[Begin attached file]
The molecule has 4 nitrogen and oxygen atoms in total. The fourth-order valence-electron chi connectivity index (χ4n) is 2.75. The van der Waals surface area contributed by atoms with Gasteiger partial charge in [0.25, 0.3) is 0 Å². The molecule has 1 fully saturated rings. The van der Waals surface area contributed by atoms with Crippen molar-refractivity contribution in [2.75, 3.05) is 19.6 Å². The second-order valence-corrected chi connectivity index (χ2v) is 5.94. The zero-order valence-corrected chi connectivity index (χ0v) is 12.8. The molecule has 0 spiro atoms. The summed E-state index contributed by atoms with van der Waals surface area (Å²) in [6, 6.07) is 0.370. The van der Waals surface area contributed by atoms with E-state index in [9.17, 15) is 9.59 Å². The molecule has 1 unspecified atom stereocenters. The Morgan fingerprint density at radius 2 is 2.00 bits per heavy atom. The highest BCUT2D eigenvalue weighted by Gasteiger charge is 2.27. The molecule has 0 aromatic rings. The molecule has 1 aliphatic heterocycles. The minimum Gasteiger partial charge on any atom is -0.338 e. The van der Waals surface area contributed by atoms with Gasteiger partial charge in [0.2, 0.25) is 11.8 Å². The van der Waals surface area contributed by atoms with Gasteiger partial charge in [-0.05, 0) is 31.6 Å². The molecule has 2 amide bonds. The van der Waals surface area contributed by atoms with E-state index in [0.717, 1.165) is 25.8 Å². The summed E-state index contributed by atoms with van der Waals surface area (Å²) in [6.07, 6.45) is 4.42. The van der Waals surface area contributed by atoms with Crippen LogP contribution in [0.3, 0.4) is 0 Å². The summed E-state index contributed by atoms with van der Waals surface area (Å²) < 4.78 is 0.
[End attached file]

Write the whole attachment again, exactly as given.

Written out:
The molecule has 4 nitrogen and oxygen atoms in total. The fourth-order valence-electron chi connectivity index (χ4n) is 2.75. The van der Waals surface area contributed by atoms with Gasteiger partial charge in [0.25, 0.3) is 0 Å². The molecule has 1 fully saturated rings. The van der Waals surface area contributed by atoms with Crippen molar-refractivity contribution in [2.75, 3.05) is 19.6 Å². The second-order valence-corrected chi connectivity index (χ2v) is 5.94. The zero-order valence-corrected chi connectivity index (χ0v) is 12.8. The molecule has 0 spiro atoms. The summed E-state index contributed by atoms with van der Waals surface area (Å²) in [6, 6.07) is 0.370. The van der Waals surface area contributed by atoms with E-state index in [9.17, 15) is 9.59 Å². The molecule has 1 unspecified atom stereocenters. The Morgan fingerprint density at radius 2 is 2.00 bits per heavy atom. The highest BCUT2D eigenvalue weighted by Gasteiger charge is 2.27. The molecule has 0 aromatic rings. The molecule has 1 aliphatic heterocycles. The minimum Gasteiger partial charge on any atom is -0.338 e. The van der Waals surface area contributed by atoms with Gasteiger partial charge in [0.2, 0.25) is 11.8 Å². The van der Waals surface area contributed by atoms with Gasteiger partial charge in [-0.05, 0) is 31.6 Å². The molecule has 2 amide bonds. The van der Waals surface area contributed by atoms with E-state index in [0.717, 1.165) is 25.8 Å². The summed E-state index contributed by atoms with van der Waals surface area (Å²) in [6.07, 6.45) is 4.42. The van der Waals surface area contributed by atoms with Crippen LogP contribution in [0.3, 0.4) is 0 Å². The summed E-state index contributed by atoms with van der Waals surface area (Å²) < 4.78 is 0.